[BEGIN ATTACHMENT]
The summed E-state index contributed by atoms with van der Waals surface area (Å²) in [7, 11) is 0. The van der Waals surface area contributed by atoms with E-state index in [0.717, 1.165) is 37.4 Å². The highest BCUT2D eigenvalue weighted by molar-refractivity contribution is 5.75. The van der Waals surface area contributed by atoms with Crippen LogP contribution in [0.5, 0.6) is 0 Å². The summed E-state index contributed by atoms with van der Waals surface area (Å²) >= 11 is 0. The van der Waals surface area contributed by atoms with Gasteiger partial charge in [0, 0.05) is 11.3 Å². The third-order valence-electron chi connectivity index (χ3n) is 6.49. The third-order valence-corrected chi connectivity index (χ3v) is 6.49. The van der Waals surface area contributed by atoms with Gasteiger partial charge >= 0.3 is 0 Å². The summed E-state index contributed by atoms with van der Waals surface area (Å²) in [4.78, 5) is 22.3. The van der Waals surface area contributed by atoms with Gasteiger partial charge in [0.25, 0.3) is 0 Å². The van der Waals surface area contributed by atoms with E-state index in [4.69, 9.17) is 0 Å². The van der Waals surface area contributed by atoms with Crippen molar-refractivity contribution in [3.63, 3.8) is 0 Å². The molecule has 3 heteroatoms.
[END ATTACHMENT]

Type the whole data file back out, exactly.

The summed E-state index contributed by atoms with van der Waals surface area (Å²) in [7, 11) is 0. The van der Waals surface area contributed by atoms with E-state index in [0.717, 1.165) is 37.4 Å². The highest BCUT2D eigenvalue weighted by molar-refractivity contribution is 5.75. The van der Waals surface area contributed by atoms with Crippen LogP contribution in [0.5, 0.6) is 0 Å². The summed E-state index contributed by atoms with van der Waals surface area (Å²) >= 11 is 0. The van der Waals surface area contributed by atoms with Gasteiger partial charge in [0, 0.05) is 11.3 Å². The third-order valence-electron chi connectivity index (χ3n) is 6.49. The third-order valence-corrected chi connectivity index (χ3v) is 6.49. The van der Waals surface area contributed by atoms with Gasteiger partial charge >= 0.3 is 0 Å². The summed E-state index contributed by atoms with van der Waals surface area (Å²) in [4.78, 5) is 22.3. The van der Waals surface area contributed by atoms with Gasteiger partial charge in [0.25, 0.3) is 0 Å². The van der Waals surface area contributed by atoms with E-state index in [4.69, 9.17) is 0 Å². The van der Waals surface area contributed by atoms with Crippen molar-refractivity contribution in [3.63, 3.8) is 0 Å². The molecule has 3 heteroatoms.